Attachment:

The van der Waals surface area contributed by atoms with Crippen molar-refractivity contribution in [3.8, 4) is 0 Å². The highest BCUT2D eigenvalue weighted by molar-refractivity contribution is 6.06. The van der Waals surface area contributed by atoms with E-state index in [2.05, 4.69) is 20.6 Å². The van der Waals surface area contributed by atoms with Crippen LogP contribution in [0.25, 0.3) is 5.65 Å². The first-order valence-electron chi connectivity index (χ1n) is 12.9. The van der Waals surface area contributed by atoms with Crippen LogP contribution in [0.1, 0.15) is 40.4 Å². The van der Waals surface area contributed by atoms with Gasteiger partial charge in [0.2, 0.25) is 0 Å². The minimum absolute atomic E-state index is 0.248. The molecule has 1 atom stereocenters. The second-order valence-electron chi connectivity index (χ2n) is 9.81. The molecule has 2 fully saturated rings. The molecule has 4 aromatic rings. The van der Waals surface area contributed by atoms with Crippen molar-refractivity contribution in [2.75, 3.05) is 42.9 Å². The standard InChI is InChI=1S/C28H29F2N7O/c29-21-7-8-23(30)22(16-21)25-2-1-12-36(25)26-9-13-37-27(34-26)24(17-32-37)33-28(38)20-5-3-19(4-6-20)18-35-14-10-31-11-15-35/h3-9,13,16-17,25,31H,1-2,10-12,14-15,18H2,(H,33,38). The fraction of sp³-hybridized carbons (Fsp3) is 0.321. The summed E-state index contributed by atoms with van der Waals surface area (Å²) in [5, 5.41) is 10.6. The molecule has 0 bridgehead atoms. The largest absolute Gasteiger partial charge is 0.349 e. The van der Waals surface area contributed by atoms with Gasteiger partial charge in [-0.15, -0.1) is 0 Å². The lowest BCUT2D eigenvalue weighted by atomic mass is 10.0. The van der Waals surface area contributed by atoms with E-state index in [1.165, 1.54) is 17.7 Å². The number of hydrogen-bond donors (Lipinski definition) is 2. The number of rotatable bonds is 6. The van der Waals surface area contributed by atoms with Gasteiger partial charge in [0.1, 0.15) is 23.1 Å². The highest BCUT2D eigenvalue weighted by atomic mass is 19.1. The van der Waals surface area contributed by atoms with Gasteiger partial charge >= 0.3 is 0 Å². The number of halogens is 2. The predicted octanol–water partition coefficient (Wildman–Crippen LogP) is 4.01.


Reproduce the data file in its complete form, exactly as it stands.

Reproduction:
The van der Waals surface area contributed by atoms with Crippen molar-refractivity contribution in [3.8, 4) is 0 Å². The highest BCUT2D eigenvalue weighted by molar-refractivity contribution is 6.06. The van der Waals surface area contributed by atoms with E-state index in [2.05, 4.69) is 20.6 Å². The van der Waals surface area contributed by atoms with Crippen LogP contribution in [0.25, 0.3) is 5.65 Å². The first-order valence-electron chi connectivity index (χ1n) is 12.9. The van der Waals surface area contributed by atoms with Crippen LogP contribution in [0.1, 0.15) is 40.4 Å². The van der Waals surface area contributed by atoms with Gasteiger partial charge in [0.2, 0.25) is 0 Å². The minimum absolute atomic E-state index is 0.248. The molecule has 1 atom stereocenters. The second-order valence-electron chi connectivity index (χ2n) is 9.81. The molecule has 2 fully saturated rings. The molecule has 4 aromatic rings. The van der Waals surface area contributed by atoms with Crippen molar-refractivity contribution in [2.75, 3.05) is 42.9 Å². The standard InChI is InChI=1S/C28H29F2N7O/c29-21-7-8-23(30)22(16-21)25-2-1-12-36(25)26-9-13-37-27(34-26)24(17-32-37)33-28(38)20-5-3-19(4-6-20)18-35-14-10-31-11-15-35/h3-9,13,16-17,25,31H,1-2,10-12,14-15,18H2,(H,33,38). The fraction of sp³-hybridized carbons (Fsp3) is 0.321. The summed E-state index contributed by atoms with van der Waals surface area (Å²) in [5, 5.41) is 10.6. The molecule has 0 bridgehead atoms. The largest absolute Gasteiger partial charge is 0.349 e. The van der Waals surface area contributed by atoms with Gasteiger partial charge in [-0.15, -0.1) is 0 Å². The lowest BCUT2D eigenvalue weighted by atomic mass is 10.0. The van der Waals surface area contributed by atoms with E-state index in [1.165, 1.54) is 17.7 Å². The number of hydrogen-bond donors (Lipinski definition) is 2. The number of rotatable bonds is 6. The van der Waals surface area contributed by atoms with Gasteiger partial charge in [0.1, 0.15) is 23.1 Å². The highest BCUT2D eigenvalue weighted by atomic mass is 19.1. The van der Waals surface area contributed by atoms with Gasteiger partial charge >= 0.3 is 0 Å². The number of halogens is 2. The predicted octanol–water partition coefficient (Wildman–Crippen LogP) is 4.01.